Nutritious school lunches equals healthier children

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By The Staff

Given all I know about food and the food system as an adult, it seems slightly funny that as a child, with parents who diligently packed me a brown bag lunch every day, I was jealous of the kids who ate school lunch. I wanted the pizza, the sloppy joes and the tater tots ... and not my crummy turkey sandwich on whole grain bread.

I suppose that's because I, along with many Americans, had yet to learn the real impact of unhealthy food on children.

Today, children and their parents are much more educated about what a poor diet can do to a child. As we see childhood obesity and diabetes rise, particularly in poor communities, the link between nutritious food and healthy children is more visible then ever.

While I may have pined away for a slice of Grade D sausage pizza from the cafeteria, kids today are actually fighting for the healthy food my parents packed me.

Recently in my hometown of Madison, Wis., a group of fourth graders planned an "Eat In" to protest the school's unhealthy lunches. The students are part of a group called Boycott School Lunches and while their Eat In was canceled due to pressure from the school administration, student boycotts are taking place in other areas, like Westby, Wis.

The student push for a healthier school lunch could not come at a better time.

The Child Nutrition Act, which lays down the guidelines for the National School Lunch Program, is up for reauthorization and it's important to note that those most affected by school lunch policy are calling for change. They might be demanding healthier foods, but their call to action opens the dialogue about what healthy food really is and who deserves it.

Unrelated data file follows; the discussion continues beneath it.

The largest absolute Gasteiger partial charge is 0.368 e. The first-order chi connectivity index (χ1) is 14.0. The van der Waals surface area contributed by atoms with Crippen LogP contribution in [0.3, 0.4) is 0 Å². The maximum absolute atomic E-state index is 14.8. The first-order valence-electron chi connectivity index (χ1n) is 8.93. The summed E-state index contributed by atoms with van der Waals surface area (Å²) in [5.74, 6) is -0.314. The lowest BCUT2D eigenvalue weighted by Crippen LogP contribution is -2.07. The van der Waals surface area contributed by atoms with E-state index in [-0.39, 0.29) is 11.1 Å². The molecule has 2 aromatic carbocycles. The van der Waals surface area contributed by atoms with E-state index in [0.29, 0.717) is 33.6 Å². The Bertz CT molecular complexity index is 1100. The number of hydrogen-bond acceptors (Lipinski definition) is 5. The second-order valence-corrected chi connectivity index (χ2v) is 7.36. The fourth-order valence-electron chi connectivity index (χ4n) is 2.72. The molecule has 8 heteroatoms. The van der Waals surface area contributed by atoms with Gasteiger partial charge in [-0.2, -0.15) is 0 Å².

At World Hunger Year we believe everyone deserves access to healthy food, especially our children ... ALL our children. Which is why we feel it's important that The Child Nutrition Act includes, at a minimum, not only free lunch for low-income students, but also free breakfast and funding for summer feeding programs.

WHY believes that healthy food is food grown primarily locally, minimally processed and with the sustainability of the earth in mind. Food grown close to home is not just good for our personal health, its good for our economic health and our environmental health as well.

The closer the food is produced to the plate it ends up on, the lower the carbon footprint that is left. And producing food close to home means supporting local farmers and local small businesses, which is something I think we can all get behind in these trying economic times.

So, to bring it back to the kids, it's not just about feeding them nutritious food, it's about teaching them what nutritious food is, where it comes from, and how to grow it and cook it themselves. It's an understanding I didn't have as kid ... I knew what I was eating, but didn't grasp the greater implications.

Kids nowadays seem to get it, at least a lot of them. It's time to get behind their movement and call for holistic change in The Child Nutrition Act. This is our chance to push for, and get healthy and local school lunches for ALL children.

Please call your representative in Congress and urge support of healthy school food locally sourced in the re-authorization of The Child Nutrition Act.

- Ellie Hurley is the Communications Coordinator of World Hunger Year. Founded in 1975, WHY is a leader in the fight against hunger and poverty in the United States and around the world. For more information, visit www.worldhungeryear.org.